Strike cartoon: The home front

The kids are off school today because of the public sector strike, which makes this cartoon, which I drew today for a local paper, somewhat autobiographical.
Click here to buy Royston's cartoon book


My cartoon collection ... still out now!

I've just ordered a new batch of cartoon books, so it's probably a good time to remind you that one would make an ideal Christmas present ...

Penguin vs Polar Bear and Other Ridiculous Cartoons is 104 pages long and has lots of funny cartoons in it, taken from Private Eye, Reader’s Digest, The Spectator, Prospect, The Oldie, New Statesman and others.

Visit my shop to buy a signed copy for £5.99 plus £2 p+p. It's also available at the Cartoon Museum shop in London, and at their online store. Plus you can buy it at Amazon.co.uk, Amazon.com and Lulu.com. There's even a bargain-price digital download version available.


Not Yet Sold: Just say no, kids

Look, it made me laugh, OK?

It appears that I was probably alone though, hence it is currently dwelling in the file marked Rejected, er, I mean Not Yet Sold. You can see more here.

Let's pause for a cup of tea

Cuppa tea? Oil on tea towel, by Royston Robertson, circa 2008

Having a sort out, I came across some old paintings I did in an evening class a few years ago. Here's one: a still life of a tea cup. Painted on an old tea towel, I kid you not. This is from my Typhoo period. Sugar, anyone?


Cartoon for Doctor Who website

I had some fun doing this cartoon, which can be seen on the Doctor Who fansite Adventures with the Wife in Space. The site is run by Neil Perryman, an old friend from my university days, who commissioned me via Facebook, having seen me banging on (and on) about my cartoons there.

The idea behind the site is that every day he watches an episode of Doctor Who with his non-fan wife Sue, in order from the very beginning, and records her reactions, which are mostly sarcastic and very funny. They're on to Jon Pertwee now: check it out.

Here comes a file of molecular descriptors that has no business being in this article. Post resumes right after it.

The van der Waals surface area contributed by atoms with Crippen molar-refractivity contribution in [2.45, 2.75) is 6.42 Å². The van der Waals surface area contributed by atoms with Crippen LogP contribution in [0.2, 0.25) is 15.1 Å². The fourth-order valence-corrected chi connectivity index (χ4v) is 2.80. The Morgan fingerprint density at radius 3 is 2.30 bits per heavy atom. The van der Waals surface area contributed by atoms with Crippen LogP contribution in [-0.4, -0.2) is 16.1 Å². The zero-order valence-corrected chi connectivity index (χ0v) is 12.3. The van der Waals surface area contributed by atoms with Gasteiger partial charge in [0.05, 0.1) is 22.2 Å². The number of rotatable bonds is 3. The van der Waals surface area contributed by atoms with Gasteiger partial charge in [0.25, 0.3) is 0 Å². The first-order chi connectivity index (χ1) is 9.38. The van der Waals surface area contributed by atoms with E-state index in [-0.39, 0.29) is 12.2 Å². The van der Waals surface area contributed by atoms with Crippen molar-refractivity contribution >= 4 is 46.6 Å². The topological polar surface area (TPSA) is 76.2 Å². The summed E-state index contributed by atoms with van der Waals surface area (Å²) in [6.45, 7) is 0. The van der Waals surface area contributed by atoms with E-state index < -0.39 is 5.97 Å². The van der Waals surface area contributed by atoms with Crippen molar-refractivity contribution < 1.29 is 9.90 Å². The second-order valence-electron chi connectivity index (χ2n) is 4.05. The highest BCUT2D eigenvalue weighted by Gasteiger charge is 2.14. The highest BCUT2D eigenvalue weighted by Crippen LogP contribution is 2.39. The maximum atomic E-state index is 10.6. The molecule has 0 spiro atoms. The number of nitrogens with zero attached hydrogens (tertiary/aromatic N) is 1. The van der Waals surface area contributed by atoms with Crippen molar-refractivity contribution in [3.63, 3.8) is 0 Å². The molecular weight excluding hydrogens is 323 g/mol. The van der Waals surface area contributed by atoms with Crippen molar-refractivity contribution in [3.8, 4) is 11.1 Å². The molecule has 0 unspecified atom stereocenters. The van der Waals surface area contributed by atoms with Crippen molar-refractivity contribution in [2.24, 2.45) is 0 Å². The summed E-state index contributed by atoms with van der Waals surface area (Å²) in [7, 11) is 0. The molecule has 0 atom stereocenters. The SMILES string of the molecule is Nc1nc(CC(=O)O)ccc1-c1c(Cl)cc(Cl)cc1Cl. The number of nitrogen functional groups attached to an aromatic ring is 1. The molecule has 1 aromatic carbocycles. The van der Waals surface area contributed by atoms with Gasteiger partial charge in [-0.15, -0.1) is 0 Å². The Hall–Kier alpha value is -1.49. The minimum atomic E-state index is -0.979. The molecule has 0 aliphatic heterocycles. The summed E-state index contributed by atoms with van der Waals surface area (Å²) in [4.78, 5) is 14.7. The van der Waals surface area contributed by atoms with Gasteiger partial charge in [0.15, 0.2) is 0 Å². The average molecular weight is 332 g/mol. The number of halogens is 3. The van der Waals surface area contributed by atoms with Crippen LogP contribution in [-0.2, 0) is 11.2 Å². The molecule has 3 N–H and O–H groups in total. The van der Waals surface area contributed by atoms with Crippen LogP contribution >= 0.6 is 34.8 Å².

Regular readers of this blog will know that I'm not averse to drawing the odd Doctor Who-based cartoon.

Looks like I've got some competition ...

There was much excitement in our house when my son Fergus, 9, got a cartoon in The Dandy. It was in last week's issue. He came third, out of five, in a competition to design a character for the comic strip The Bogies.

His creation is Lord Booger (based on Lord Sugar -- geddit?) and a strip based on the character will appear in next week's issue. The family business beckons ...

Text Click here to buy Royston's cartoon book


Cowboy cartoon: Talkin' long captions

Here's a cartoon that comprehensively breaks the unwritten rule that captions should be snappy and to the point.
"This town ain't big enough for the two of us, so I'm proposing 1,000 new homes with a commitment to affordable housing plus adjacent retail park and leisure destination."

I spent quite a bit of time trawling local council websites to get the deathlessly dull phrases that they use right. "Leisure destination" is a particularly annoying one. This can be seen in the November issue of Reader's Digest.

Click here to buy Royston's cartoon book


Running cartoon: From Private Eye annual

"What are we running for? For me, it's Cancer Research this year."

The Private Eye Annual 2011 is in the shops, and I've got a couple of cartoons in it, including the one above.

This cartoon illustrates that submitting cartoons is often about timing. I drew it about a year ago but it seemed like the wrong time to be sending it out, as we headed into winter, and no-one would be thinking about "fun runs" any time soon. So I sent it in early 2011 and Private Eye took it, then used it in the week of the London Marathon in April.


Library picture

I was more than a little chuffed, when browsing in my local library here in Broadstairs, to come across a copy of my cartoon book. There it is, above, punching above its weight amid heftier tomes. I had heard that it was in there, I suppose it is a "supporting local artists" thing.

Initially I thought no-one had taken it out, but then I remembered that there's no way of knowing. The borrowing process is automated now, and you get a receipt with the return date from a machine, rather than a stamp in your book from a human being. I can't say I'm happy about that, it seems a bit impersonal, but it's better than libraries closing, which is happening all over the country. So, support your local library! (And borrow my book!)

Or, you could buy a copy. (Ideal Christmas present etc.) You can get it from Amazon and Lulu.com, but in the spirit of small enterprise I'd prefer it if you bought it directly from me, as I see more of the money that way: Visit my shop.